Mares hopes to continue success against southpaws when he battles champion Cuellar

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Some boxers are reluctant to accept fights with southpaws, usually because they don’t have much experience against left-handers. Abner Mares definitely isn’t one of those boxers.

Abner Mares

Abner Mares has faced and defeated three southpaws over the past 5½ years, but none had the pedigree of 126-pound champion Jesus Cuellar, who will defend his world title against Mares on June 25. (Erick Ramirez/Premier Boxing Champions)

Mares has faced three lefty opponents since 2010, and not only did he emerge victorious each time, but they were three of the most notable triumphs of his career.

Now Abner Mares (29-2-1, 15 KOs) is hoping to go 4-for-4 against high-profile southpaws and in the process become a four-time world champion when he challenges 126-pound titleholder Jesus Cuellar (28-1, 21 KOs) on June 25 at Barclays Center in Brooklyn, New York (CBS, 9 p.m. ET/6 p.m. PT).

“A lot of people have difficulties fighting southpaws, but I adjust to them really quick,” said Mares, whose battle with Cuellar is the co-main event to the Keith Thurman-Shawn Porter 147-pound title clash. “And with Robert Garcia [who is Cuellar’s former trainer] being in my corner for this fight, it’s definitely an advantage.”

The first of Mares’ southpaw victories was a split decision over Vic Darchinyan in a 118-pound bout in December 2010. Four fights and two world titles later, the Mexico-born, Southern California-raised Mares defended his 122-pound crown with a unanimous decision over lefty Anselmo Moreno in November 2012.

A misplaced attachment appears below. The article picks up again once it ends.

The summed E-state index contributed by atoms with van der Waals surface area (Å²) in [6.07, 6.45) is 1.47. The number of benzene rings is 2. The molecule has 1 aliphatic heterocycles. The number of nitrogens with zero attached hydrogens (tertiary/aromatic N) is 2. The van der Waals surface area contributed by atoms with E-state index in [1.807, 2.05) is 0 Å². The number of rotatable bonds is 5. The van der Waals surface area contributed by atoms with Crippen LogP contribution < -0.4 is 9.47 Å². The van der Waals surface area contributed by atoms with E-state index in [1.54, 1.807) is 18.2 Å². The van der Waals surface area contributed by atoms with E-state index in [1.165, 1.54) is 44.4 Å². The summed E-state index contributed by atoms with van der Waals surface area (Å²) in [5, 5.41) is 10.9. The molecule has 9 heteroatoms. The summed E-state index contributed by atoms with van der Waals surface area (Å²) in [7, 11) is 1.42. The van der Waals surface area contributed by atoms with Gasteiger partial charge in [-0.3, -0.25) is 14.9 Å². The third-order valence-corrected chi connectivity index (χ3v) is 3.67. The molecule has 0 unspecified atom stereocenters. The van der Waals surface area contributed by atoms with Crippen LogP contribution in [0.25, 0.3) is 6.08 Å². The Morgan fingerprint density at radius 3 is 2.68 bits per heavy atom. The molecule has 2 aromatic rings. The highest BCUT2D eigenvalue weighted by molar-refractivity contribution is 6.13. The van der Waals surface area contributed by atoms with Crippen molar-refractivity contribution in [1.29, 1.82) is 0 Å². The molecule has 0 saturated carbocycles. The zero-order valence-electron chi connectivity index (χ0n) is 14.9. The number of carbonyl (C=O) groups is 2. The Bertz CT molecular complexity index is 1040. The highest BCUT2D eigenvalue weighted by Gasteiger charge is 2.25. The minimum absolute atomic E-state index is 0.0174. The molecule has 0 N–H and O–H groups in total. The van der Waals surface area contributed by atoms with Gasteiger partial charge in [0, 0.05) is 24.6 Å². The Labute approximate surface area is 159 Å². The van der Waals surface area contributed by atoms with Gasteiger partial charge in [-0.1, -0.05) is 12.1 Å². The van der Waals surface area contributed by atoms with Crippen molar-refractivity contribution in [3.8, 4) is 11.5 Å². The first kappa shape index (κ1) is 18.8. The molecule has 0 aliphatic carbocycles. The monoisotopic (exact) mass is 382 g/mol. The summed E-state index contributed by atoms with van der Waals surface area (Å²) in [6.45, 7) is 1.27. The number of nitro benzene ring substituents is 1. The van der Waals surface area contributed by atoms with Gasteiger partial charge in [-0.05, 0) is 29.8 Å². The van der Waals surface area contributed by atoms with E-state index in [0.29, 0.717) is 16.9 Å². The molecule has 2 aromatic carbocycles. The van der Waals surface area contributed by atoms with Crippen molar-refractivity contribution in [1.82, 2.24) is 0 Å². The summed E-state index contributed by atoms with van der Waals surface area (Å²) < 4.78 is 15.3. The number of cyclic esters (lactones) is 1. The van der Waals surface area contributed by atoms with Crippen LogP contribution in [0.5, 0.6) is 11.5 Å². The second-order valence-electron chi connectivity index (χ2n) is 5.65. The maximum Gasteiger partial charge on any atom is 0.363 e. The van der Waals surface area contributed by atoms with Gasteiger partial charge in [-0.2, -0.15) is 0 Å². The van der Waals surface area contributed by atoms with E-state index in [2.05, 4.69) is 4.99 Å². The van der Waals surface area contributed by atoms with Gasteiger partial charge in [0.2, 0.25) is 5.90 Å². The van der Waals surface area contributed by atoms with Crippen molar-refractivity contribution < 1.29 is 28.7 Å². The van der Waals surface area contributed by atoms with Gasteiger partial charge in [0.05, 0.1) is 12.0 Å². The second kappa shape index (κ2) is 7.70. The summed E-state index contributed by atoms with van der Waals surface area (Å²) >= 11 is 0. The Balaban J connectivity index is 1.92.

In March 2013, Mares moved up another weight class and dethroned 126-pound titleholder Daniel Ponce De Leon via ninth-round TKO, dropping the champion twice. As impressive as those victories were, none of those left-handers were as skilled, accomplished or aggressive as Cuellar, a 29-year-old native of Buenos Aires, Argentina, who will be looking to successfully defend his title for a sixth time.

“Cuellar is one of those southpaws that you just like fighting because he keeps coming forward, no matter whether or not you’re hitting him,” Mares said. “It’s a matter of how much my hands can take as far as hitting his face. All we’re working on is fighting a southpaw puncher, and that’s it.”

In defeating Ponce De Leon, Mares improved to 26-0-1 and became a three-division world champion. But his unbeaten record and third piece of hardware went out the window three months later when he was knocked out in the first round by Jhonny Gonzalez, a stunning result given that Gonzalez was on the downside of a lengthy career and had lost to Ponce De Leon less than a year earlier.

Following his first defeat, Mares picked himself up and reeled off three consecutive victories from July 2014 to March 2015, setting up last summer’s showdown for a vacant 126-pound title against Leo Santa Cruz. The two Mexican-Americans from Los Angeles battered each other for 12 brutal-but-thrilling rounds, with Santa Cruz earning a majority decision.

Having had 10 months to recover physically and mentally from the Santa Cruz loss, Mares said he’s ready for another all-out slugfest against Cuellar, who has stopped three of his last four opponents inside the distance, including an eighth-round KO of Darchinyan last June.

“I think I’m a better, faster, more skilled fighter with great footwork, [and] I’m going to go toe-to-toe with this guy if necessary,” Mares said. “If a knockdown comes, I’ll get back up, take my eight count and go on with the fight. I’m mentally prepared for that as well.”

For complete coverage of Cuellar vs Mares, visit our fight page.

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